As readers meet the two brothers, they're living together in an apartment trying to hide the fact that their "parents" had disappeared. For the most part, they're leading typical adolescent lives in their town, going to school and obsessing over Michigan State's college basketball team. Soon enough, though, the trials of being a teenager — a serious crush on a girl for Darryl, a rise to high school basketball stardom for Kanga — threaten to expose the brothers for what they really are. The resulting book is a riveting and breezy read in which the robots often act more humanely than their human counterparts.

In adding the sci-fi twist of the brothers' background, Mills found his way to creating a novel that could be potentially marketed as a YA title, or sci-fi perhaps. Basketball fans will find plenty to love, too. But while making his brothers robots gave The Obsoletes the kick it needed to eventually land a publishing deal, it did throw some challenges in Mills' path.

"It presented problems that were fun to solve," Mills says. "That's kind of the way I think writing and art in general is so exhausting and exhilarating. It's about problem solving. I have this story, I need to find a way to make them real characters, to be able to identify with them but also make them different enough that it's compelling ... [but] I never wanted them to feel emotionally or think things that were totally off base with the way a human would. Their bodies are totally different, but I wanted us as readers to identify with them."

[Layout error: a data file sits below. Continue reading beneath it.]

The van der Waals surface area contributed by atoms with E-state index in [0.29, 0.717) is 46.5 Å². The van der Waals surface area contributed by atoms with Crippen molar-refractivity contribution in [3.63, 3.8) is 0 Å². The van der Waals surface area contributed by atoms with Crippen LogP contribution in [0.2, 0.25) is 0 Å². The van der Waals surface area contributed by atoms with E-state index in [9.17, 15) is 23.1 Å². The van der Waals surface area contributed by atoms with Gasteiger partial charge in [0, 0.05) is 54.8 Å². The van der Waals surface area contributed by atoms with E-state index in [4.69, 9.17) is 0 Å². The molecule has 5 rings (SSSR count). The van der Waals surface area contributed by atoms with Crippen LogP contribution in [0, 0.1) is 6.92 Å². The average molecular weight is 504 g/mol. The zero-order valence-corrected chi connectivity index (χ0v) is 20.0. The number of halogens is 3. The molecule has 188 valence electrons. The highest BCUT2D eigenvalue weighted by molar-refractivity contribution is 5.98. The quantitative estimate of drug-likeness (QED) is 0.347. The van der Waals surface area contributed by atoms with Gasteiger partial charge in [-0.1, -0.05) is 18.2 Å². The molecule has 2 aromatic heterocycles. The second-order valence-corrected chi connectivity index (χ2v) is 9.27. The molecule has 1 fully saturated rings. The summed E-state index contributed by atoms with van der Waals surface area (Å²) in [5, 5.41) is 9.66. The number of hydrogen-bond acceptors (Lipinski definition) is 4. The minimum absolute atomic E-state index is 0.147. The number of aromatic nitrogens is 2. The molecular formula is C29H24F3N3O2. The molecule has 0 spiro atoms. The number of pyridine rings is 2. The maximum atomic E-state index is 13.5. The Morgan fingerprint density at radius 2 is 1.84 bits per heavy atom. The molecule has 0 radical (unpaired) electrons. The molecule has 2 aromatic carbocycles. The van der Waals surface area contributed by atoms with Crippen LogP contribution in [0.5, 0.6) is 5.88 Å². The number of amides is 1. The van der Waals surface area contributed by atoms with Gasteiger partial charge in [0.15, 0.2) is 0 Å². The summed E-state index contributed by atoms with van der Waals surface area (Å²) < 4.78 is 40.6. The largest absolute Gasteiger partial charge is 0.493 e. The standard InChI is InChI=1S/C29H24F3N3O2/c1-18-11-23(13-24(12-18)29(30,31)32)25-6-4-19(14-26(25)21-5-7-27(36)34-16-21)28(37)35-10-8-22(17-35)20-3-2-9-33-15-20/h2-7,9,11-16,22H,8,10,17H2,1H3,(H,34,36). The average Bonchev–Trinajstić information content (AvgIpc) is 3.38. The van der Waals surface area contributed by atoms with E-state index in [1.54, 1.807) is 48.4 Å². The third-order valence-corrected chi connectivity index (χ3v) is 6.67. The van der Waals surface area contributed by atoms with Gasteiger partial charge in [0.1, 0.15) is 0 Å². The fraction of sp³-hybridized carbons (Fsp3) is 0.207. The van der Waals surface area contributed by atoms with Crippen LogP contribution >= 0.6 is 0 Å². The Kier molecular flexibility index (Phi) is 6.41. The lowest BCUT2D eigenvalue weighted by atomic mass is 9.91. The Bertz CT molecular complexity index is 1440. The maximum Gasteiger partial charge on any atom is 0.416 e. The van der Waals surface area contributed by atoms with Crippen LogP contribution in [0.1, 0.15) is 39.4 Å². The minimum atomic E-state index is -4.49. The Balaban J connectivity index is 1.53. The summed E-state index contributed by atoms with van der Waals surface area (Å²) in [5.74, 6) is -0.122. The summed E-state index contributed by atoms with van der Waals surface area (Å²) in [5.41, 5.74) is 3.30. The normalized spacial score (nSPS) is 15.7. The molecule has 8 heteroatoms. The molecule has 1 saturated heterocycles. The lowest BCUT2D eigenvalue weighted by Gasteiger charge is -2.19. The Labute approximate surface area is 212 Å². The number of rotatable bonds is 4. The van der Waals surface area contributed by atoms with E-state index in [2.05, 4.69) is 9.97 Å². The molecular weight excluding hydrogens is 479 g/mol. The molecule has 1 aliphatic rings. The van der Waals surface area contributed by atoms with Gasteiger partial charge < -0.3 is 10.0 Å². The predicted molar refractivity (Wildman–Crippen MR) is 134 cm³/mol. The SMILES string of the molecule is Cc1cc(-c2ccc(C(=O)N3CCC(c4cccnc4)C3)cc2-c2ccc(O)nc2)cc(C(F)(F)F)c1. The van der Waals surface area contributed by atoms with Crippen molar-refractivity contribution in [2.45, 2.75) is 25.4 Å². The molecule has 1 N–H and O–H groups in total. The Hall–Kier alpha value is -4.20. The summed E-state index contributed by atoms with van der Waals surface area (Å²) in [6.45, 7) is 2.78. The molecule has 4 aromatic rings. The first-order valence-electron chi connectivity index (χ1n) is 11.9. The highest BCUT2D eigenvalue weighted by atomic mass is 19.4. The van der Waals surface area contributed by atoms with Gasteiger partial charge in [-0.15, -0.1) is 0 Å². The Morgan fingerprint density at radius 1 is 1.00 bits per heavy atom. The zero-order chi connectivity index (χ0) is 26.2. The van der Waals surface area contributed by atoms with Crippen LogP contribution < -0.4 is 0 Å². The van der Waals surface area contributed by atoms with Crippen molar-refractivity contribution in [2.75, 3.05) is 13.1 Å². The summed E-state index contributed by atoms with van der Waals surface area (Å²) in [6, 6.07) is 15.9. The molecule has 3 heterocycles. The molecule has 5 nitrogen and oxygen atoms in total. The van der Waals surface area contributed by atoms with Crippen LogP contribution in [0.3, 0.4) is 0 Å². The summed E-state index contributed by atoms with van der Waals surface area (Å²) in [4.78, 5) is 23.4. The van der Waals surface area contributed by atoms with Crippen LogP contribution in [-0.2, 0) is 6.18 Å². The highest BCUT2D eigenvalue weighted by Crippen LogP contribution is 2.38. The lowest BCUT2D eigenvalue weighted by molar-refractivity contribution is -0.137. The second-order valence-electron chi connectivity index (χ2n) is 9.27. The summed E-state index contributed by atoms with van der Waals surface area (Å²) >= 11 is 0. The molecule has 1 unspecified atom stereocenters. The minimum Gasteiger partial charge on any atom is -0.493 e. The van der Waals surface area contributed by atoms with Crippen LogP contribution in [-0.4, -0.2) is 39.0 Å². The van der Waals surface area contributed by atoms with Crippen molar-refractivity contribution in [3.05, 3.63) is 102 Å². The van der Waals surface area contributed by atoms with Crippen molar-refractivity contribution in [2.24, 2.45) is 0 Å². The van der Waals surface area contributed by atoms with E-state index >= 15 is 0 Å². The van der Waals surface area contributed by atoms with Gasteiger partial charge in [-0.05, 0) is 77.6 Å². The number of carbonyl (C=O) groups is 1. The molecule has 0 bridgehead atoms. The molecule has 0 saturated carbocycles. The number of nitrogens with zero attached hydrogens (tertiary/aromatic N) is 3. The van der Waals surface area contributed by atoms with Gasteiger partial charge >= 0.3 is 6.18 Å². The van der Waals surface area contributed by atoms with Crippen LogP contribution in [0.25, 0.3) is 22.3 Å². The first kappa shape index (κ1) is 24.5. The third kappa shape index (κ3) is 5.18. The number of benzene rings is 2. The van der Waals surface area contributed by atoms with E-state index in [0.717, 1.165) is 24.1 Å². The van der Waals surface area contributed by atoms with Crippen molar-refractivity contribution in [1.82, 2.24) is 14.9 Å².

No question that Mills succeeded on that front.

Throughout the process of writing The Obsoletes and landing a deal to publish it a mere 19 years after he started writing, Mills was able to tap old friends from school to read drafts, and of course his wife for both editing help and guidance in dealing with what happens after the book was picked up. Mills' novel is one of the first published by Simon & Schuster's Skybound Books imprint, a name best known for producing The Walking Dead comics. That means in addition to doing traditional readings like one at Auntie's May 22, Mills has visited Emerald City Comic Con to promote the book, too. It's strange to have the book finished after all these years, he says, and to be talking about it instead of working on it.

After working The Obsoletes' promotion circuit, Mills is anxious to get to what's next.

"I'm really excited to get into another project, especially because working on this for so long, there was always this mindset of, 'Well, I can always just fix that little part that I'm not totally satisfied with.' Now, it just is the book. And I can't change it. I think that was initially hard to realize a couple of months ago.

"Once I'm able to settle down and get some consistent mornings with a new project, I think that'll feel good." ♦

Simeon Mills reading with guest poet Rob Schlegel • Wed, May 22 at 7 pm • Free • Auntie's Bookstore • 402 W. Main • auntiesbooks.com • 838-0206

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About The Author

Dan Nailen is the managing editor of the Inlander, where he oversees coverage of arts and culture. He's previously written and edited for The Salt Lake Tribune, Salt Lake City Weekly, Missoula Independent, Salt Lake Magazine and The Oregonian. He grew up across the country in an Air Force family and studied at...